A 15-year dispute about the Bakassi Peninsula was brought to an end, Thursday, with the transfer of authority from Nigeria to Cameroon. The hand-over process has been dogged by threats of attacks by an armed group opposed to the transfer. From Abuja, Gilbert da Costa has more in this report.
Two years ago, the Nigerian government agreed to transfer Bakassi, in line with a 2002 International Court of Justice ruling, which said the area belonged to Cameroon.
However, most residents of the peninsula - predominantly Nigerian fishermen and their families - oppose the transfer of sovereignty on the 1000-square-kilometer land. A Nigerian rebel group launched two attacks on Cameroonian soldiers in Bakassi, last month, and is threatening further violence.
Security was beefed up for Thursday's ceremony.
Opponents of the change argue the agreement to hand over the territory was never ratified by the parliament, as required by the constitution.
The Action Congress, one Nigeria's top opposition parties, says the transfer can only be deemed legitimate if it is endorsed by the national assembly. Lai Mohammed speaks for the party.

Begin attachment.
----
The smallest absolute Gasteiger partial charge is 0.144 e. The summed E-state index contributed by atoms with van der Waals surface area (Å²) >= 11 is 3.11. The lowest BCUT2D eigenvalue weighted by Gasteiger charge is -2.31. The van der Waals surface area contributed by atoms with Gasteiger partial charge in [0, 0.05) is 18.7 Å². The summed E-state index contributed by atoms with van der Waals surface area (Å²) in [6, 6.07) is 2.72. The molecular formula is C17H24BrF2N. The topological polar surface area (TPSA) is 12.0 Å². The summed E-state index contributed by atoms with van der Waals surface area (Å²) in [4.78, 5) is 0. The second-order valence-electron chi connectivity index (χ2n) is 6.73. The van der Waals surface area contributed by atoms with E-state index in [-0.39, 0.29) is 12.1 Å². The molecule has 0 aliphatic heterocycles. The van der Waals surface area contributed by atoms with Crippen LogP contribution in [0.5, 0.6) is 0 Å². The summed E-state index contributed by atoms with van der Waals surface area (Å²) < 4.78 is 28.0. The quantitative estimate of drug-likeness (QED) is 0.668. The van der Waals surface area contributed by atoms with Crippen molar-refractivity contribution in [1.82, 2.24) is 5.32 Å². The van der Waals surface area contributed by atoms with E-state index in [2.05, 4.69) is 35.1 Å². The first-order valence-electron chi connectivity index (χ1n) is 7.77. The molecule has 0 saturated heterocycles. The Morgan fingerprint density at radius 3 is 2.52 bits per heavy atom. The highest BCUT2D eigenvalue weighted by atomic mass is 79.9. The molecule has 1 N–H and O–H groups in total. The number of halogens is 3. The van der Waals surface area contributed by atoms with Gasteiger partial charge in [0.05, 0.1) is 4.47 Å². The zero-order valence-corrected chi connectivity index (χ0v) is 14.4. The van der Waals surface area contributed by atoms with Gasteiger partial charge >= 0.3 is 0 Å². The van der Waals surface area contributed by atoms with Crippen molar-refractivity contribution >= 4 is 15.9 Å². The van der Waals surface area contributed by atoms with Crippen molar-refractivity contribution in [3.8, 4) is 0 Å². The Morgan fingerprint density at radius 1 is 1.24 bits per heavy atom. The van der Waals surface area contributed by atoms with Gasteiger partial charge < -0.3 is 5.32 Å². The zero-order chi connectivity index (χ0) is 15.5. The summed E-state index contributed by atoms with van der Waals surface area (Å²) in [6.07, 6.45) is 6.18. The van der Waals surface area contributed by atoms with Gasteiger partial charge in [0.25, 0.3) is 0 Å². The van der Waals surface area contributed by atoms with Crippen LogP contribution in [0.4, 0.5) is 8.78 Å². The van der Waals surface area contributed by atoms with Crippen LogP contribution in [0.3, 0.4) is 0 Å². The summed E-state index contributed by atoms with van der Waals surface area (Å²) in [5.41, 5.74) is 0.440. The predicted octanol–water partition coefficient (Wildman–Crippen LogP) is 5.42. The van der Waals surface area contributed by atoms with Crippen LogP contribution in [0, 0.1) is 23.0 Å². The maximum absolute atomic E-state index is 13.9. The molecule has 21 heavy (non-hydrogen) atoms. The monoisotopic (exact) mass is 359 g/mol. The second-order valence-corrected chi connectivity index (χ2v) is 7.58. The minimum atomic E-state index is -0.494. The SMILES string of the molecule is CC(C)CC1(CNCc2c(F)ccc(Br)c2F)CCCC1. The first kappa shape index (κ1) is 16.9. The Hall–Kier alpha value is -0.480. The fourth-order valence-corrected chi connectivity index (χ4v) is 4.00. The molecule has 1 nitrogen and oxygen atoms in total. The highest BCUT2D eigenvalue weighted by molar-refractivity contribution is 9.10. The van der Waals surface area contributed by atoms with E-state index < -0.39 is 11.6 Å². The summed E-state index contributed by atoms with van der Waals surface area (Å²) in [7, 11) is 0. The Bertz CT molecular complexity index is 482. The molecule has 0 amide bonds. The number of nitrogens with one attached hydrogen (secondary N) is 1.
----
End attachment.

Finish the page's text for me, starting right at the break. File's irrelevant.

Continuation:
"Municipal law is stronger, in certain areas, than international law," he said. "So, even though it is true that we ought to respect the ruling of the World Court, our constitution says that any treaty that is relating to seceding or taking over or annexing any part of the country must be ratified by the national assembly. And, that is what we are asking the government to do."
President Umaru YarAdua has described the transfer of Bakassi to Cameroon as "very painful to all," but says Nigeria has a duty to fulfill its international commitments.
Peter Egom, an international relations analyst and senior researcher at the Lagos-based Nigerian Institute for International Affairs, says President YarAdua is left with no choice than to accept the ruling of the World Court.
"YarAdua is in a very tight spot. If I were in his position, I will do the same," he said. "Either we are playing by the rules of the game or not. We went to the International Court of Justice and there is a verdict against us, and we are stuck with it. So, what do you expect us to do? To renege on what we are party to? No, we can't do that."
The two West African nations nearly went to war over the peninsula, which is believed to be rich in oil and gas, in the 1990s.
Cameroon first took its case to the International Court of Justice in The Hague in 1994.